To Survive the Streets, Self-Driving Cars Have to Start Thinking Like Humans

NEXT TIME YOU’RE driving down the road or walking down the street, pause to consider how you read your surroundings. How you pay extra attention to the kid kicking a soccer ball around her front lawn and the slightly wobbly, nervous looking cyclist.

For robots to work with people, they must understand people | The Economist

TUTHILL PLASTICS GROUP, an injection-moulding company in Florida, recently welcomed a new team member to its factory. From his first day on the job he performed the repetitive tasks required of him with dexterity, working comfortably alongside longtime employees.

4 Things Robots Need to Learn Before Working With Humans | WIRED

THE ROBOTS ARE coming. And really, in some ways, they’re already here. If you’ve ever tripped over a robot vacuum, you’ve actually waded into the fascinating frontier that is human-robot interaction. If humans are at all going to get along with increasingly sophisticated robots, we need to figure out how we’re going to interact with them, and in turn they’ll need to adapt to us.

Are we ready for robot relationships?

Companion robots designed to interact, assist and socialise with humans are a growing focus of the robotics industry. While some developers are looking to create innovative caregiving solutions to help ageing populations, others are delving into equally controversial territory – such as the creation of human-like sex robots. Can advanced technology really improve living standards or alleviate loneliness?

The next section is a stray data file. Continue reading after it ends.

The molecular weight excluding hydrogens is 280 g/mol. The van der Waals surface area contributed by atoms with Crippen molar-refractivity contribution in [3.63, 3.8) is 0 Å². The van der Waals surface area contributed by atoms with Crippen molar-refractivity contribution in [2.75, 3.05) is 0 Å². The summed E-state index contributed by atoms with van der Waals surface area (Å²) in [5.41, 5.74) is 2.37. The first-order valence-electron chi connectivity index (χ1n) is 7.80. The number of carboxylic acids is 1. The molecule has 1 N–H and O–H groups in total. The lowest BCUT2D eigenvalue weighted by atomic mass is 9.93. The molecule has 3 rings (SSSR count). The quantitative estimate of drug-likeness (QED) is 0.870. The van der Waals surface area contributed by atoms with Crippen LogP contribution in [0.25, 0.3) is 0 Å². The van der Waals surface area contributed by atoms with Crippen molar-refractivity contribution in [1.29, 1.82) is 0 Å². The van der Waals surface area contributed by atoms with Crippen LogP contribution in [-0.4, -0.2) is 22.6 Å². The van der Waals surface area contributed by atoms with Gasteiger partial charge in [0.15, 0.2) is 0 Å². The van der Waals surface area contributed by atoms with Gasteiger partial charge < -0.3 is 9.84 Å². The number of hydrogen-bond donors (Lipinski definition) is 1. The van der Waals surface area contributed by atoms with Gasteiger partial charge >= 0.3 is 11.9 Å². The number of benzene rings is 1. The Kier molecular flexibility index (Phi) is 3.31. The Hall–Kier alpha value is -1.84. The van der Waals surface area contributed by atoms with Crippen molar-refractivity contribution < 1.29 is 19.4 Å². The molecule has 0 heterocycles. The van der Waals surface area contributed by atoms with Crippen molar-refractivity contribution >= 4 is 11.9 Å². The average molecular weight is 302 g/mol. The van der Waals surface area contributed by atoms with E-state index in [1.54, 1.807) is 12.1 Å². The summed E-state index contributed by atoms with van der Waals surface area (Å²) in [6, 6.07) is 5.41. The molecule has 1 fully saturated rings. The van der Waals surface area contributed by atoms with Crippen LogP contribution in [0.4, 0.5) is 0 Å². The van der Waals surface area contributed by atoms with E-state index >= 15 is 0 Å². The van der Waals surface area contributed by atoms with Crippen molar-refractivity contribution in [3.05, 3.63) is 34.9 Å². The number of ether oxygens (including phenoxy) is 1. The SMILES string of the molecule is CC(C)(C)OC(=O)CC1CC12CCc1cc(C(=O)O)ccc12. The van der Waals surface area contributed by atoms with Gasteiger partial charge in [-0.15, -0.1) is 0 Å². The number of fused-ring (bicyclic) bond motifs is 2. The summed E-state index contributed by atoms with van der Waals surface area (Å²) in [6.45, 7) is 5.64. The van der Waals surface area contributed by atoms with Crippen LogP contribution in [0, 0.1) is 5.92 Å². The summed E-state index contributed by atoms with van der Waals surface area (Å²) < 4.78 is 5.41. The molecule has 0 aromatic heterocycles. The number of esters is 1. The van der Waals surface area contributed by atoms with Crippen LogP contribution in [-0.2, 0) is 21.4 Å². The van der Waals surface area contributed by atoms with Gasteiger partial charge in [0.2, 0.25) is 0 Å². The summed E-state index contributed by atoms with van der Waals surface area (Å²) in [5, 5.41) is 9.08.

Emotional computers really freak people out — a new take on the uncanny valley

New research shows that AIs we perceive as too mentally human-like can unnerve us even if their appearance isn’t human, furthering our understanding of the ‘uncanny valley’ and potentially directing future work into human-computer interactions.

People will lie to robots to avoid hurting their feelings, study says

If a robot has enough human characteristics people will lie to it to save hurting its feelings, a study has shown.

The study, which explored how robots can gain a human’s trust even when they make mistakes, pitted an efficient but inexpressive robot against an error prone, emotional one and monitored how its colleagues treated it.

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